I wasn’t thinking about this chapter when I ended my last post talking about Moses seeing God face-to-face. But yes, immediately after the episode where the burden Moses’ spiritual gift is partially transferred to others among the Israelites, we have God give an explanation to Miriam and Aaron about why Moses is different.

While in the story this is about Moses compared to Miriam, Aaron, and the 70 elders, you can also read it as a statement about Moses and his revelation (the Torah) versus all other prophetic literature. It’s establishing that Moses and his words are superior, of a higher order of revelation. Other prophets have visions and dreams, but with Moses God speaks “face to face—clearly, not in riddles; and he beholds the form of the Lord.” (v 8)

This also reminds me again of Plato and the idea of shadows and forms. Plato believed that there was another immaterial unchanging realm of Forms, archetypes of reality, of which the material universe contained only partial reflections. Through the intellect, Plato believed that we could gradually come to understand the realm of Forms, and even the ultimate Form that all the Forms came from, the Form of Good.

Later Platonic thinkers like Plotinus treated the Good as a sort of monistic God, but Christians interpreted the Good to be the personal God of the Israelites. When Paul talks about “now we see in a mirror, dimly,but then we will see face to face” (1 Cor. 13:12), most commentators I’ve seen believe he’s referencing Plato for his Greek audience.

But that word “dimly” literally means “in a riddle,” which is the exact turn of phrase used here. Paul may have been a Hellenized Jew, but he certainly knew his scripture backwards and forwards. He must have known about this passage, and it could equally have been his inspiration. In which case, like I said in the last chapter, Paul sees the future reign of God after Christ’s return as fulfilling Moses’ dream that we’d all be prophets like him. Rather than the responsibility of being conduit to God resting on one man, all of us could experience God directly.

If you consider 1 Cor. 13:12 to be Paul’s reflection on Moses, then the second half of the verse also seems relevant: “Now I know only in part; then I will know fully, even as I have been fully known.” It’s a fair question to wonder why God chose someone like Moses, someone raised polytheist, a murderer, who begged God not to send him to Egypt. But the idea that God “fully knows” him in a way that the rest of us don’t may play into why he did. For all his other faults, for example, the Bible notes that Moses was “very humble, more so than anyone else on the face of the earth.” (v 3) Whereas we might see cowardice, God sees someone without pretension, someone who knows his own weaknesses.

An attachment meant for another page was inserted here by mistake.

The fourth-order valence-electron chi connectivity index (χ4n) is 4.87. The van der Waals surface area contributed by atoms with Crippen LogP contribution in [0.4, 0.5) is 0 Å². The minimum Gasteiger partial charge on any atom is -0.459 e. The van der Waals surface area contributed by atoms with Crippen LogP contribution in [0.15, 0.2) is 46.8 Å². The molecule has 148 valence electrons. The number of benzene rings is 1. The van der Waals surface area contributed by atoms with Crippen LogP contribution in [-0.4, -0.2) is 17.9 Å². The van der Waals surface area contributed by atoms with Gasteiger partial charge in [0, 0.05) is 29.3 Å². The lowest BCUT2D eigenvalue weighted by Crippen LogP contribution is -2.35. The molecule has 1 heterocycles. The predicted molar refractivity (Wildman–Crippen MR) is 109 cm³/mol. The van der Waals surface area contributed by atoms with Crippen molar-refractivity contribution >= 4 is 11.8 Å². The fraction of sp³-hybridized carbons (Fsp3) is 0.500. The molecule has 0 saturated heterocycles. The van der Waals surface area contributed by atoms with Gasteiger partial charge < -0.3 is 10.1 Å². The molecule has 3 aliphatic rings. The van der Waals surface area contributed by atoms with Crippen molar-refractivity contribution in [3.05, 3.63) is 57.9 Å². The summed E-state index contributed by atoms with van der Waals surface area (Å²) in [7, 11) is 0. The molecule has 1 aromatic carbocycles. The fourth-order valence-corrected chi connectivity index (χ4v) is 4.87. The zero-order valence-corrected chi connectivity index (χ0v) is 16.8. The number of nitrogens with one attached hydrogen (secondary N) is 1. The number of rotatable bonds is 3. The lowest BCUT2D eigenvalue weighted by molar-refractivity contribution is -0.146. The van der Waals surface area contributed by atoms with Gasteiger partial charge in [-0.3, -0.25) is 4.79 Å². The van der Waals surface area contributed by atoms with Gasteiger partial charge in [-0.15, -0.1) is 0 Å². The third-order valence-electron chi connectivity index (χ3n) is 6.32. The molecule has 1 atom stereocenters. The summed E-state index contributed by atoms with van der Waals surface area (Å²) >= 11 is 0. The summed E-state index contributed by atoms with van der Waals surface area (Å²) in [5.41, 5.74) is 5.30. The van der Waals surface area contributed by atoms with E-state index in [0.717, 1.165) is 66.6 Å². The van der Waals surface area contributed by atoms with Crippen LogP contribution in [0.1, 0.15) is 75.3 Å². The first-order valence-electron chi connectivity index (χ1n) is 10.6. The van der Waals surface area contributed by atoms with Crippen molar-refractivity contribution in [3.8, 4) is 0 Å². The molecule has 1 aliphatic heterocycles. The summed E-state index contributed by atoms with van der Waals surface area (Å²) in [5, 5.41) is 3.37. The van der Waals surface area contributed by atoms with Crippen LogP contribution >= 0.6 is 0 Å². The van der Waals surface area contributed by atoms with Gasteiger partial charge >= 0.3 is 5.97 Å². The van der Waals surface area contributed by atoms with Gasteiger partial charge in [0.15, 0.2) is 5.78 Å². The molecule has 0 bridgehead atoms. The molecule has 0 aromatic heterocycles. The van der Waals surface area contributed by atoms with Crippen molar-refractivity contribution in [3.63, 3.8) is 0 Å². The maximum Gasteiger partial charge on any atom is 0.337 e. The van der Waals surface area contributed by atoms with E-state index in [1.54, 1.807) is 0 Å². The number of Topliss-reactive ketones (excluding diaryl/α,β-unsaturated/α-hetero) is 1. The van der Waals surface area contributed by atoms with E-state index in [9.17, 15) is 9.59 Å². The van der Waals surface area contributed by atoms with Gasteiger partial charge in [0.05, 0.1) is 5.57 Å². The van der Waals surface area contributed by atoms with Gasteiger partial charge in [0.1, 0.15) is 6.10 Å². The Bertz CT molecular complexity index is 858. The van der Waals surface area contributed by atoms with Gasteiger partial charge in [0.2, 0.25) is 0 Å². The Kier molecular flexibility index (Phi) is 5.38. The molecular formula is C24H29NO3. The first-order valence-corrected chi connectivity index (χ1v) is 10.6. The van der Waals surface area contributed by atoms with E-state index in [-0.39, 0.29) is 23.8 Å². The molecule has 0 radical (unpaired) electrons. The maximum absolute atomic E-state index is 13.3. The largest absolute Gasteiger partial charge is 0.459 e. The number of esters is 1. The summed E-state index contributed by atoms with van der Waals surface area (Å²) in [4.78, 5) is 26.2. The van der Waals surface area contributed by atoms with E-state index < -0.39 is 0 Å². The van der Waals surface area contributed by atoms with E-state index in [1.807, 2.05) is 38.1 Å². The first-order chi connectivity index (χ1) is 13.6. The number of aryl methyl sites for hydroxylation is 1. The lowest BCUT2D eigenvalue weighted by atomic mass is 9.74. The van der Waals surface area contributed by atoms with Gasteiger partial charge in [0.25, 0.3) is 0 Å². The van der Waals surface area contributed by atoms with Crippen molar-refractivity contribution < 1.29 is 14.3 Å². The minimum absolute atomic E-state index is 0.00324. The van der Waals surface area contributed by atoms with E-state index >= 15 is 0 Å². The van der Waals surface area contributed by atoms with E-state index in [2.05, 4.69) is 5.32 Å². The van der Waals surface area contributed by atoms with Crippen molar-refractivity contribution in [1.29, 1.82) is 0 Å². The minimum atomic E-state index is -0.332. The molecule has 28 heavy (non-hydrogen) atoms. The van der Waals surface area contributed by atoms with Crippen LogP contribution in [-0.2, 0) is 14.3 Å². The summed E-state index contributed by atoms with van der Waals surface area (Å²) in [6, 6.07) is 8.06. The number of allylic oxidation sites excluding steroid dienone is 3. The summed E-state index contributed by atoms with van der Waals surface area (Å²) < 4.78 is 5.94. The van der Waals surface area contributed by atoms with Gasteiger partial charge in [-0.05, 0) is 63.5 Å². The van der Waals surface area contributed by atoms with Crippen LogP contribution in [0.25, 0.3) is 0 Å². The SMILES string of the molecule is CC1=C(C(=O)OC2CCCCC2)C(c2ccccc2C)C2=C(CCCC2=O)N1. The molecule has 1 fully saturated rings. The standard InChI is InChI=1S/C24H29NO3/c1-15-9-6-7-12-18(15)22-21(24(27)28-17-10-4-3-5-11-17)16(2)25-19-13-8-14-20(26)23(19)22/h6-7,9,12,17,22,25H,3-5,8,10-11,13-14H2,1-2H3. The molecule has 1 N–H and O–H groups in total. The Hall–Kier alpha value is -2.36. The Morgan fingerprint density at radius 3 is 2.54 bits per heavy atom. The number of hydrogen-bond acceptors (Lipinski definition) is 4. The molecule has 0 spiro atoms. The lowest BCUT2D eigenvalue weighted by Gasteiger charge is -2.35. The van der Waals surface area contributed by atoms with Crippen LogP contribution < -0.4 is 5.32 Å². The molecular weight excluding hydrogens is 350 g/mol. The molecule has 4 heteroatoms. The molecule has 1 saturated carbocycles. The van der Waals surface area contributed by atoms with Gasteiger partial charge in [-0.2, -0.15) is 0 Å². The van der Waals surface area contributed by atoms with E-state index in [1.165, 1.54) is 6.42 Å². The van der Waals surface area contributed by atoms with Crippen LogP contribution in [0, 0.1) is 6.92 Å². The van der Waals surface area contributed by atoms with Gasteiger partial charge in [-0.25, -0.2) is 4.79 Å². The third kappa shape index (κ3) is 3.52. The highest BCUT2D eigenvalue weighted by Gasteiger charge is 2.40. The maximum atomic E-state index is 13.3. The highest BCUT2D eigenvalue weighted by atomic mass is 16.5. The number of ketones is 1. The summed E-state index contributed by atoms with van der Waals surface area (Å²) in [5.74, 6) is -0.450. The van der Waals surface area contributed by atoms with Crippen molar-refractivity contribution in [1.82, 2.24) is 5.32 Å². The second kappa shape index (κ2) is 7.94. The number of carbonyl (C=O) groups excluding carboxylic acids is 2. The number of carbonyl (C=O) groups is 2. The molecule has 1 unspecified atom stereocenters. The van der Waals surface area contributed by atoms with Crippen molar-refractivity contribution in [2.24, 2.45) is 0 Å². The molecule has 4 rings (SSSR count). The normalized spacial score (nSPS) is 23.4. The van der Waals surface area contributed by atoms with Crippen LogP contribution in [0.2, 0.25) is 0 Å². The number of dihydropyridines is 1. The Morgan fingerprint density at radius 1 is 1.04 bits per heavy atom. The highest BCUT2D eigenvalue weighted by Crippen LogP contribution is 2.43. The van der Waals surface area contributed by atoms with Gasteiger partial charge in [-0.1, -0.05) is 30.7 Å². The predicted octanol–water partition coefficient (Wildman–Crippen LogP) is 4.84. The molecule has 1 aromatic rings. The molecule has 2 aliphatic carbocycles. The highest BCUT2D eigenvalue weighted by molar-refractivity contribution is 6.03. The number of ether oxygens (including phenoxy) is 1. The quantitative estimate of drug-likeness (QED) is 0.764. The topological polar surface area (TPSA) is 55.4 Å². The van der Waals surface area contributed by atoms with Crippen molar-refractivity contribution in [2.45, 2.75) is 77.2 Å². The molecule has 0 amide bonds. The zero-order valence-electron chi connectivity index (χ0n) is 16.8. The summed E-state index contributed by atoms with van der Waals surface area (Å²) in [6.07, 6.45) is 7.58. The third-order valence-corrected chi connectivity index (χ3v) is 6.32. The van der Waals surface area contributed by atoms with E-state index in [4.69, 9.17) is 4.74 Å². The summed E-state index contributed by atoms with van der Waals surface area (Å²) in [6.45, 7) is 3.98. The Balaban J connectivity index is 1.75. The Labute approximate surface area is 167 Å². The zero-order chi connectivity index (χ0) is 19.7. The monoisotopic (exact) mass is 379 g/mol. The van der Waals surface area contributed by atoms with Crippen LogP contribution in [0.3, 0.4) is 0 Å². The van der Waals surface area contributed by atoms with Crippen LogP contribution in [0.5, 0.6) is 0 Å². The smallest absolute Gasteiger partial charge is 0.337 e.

Now to get my geek on for a bit: who’s the Cushite wife? Apparently there are two theories. The first is that it’s Zipporah. The Midianites, descended from Keturah, are of unclear origin thanks to her lack of biography, and one argument is that they’re “Cushite.” The second is that she’s actually Moses’ first wife, a Cushite noblewoman who he married while living as an Egyptian who he brought with him when they left, having reunited while he was separated from Zipporah.

I’m inclined to think it’s Zipporah because Miriam and Aaron’s sudden dislike for the “Cushite wife” makes more sense that way. I mentioned that the origin of the unrest from last chapter was with non-Israelites in the camp, and the only ones we’re told are there are Moses’ in-laws. Miriam and Aaron may be thinking she should go because that would mean the in-laws would go too, leaving a “pure” Israelite camp free from those meddling foreigners.

In the context that the Bible was redacted in, the status of mixed marriages was controversial; they get broken up in the book of Ezra for example. But here the text seems to clearly say that there’s nothing inherently wrong with Moses marrying a non-Israelite woman – and since Moses is being held up a model person, presumably with anyone else doing the same.

The Japanese: masaru “to surpass, to outdo,” kenson “modesty, humility” (v 3), tadachi ni “at once, right away” (v 4), shin’rai “trust, confidence” (v 7), arawa ni “bare, disclosed,” naniyue “why?” (v 8), nakaba “partly” (v 12), tsutsushimu “to be careful, to refrain oneself from overdoing,” kakuri “separate” (v 14).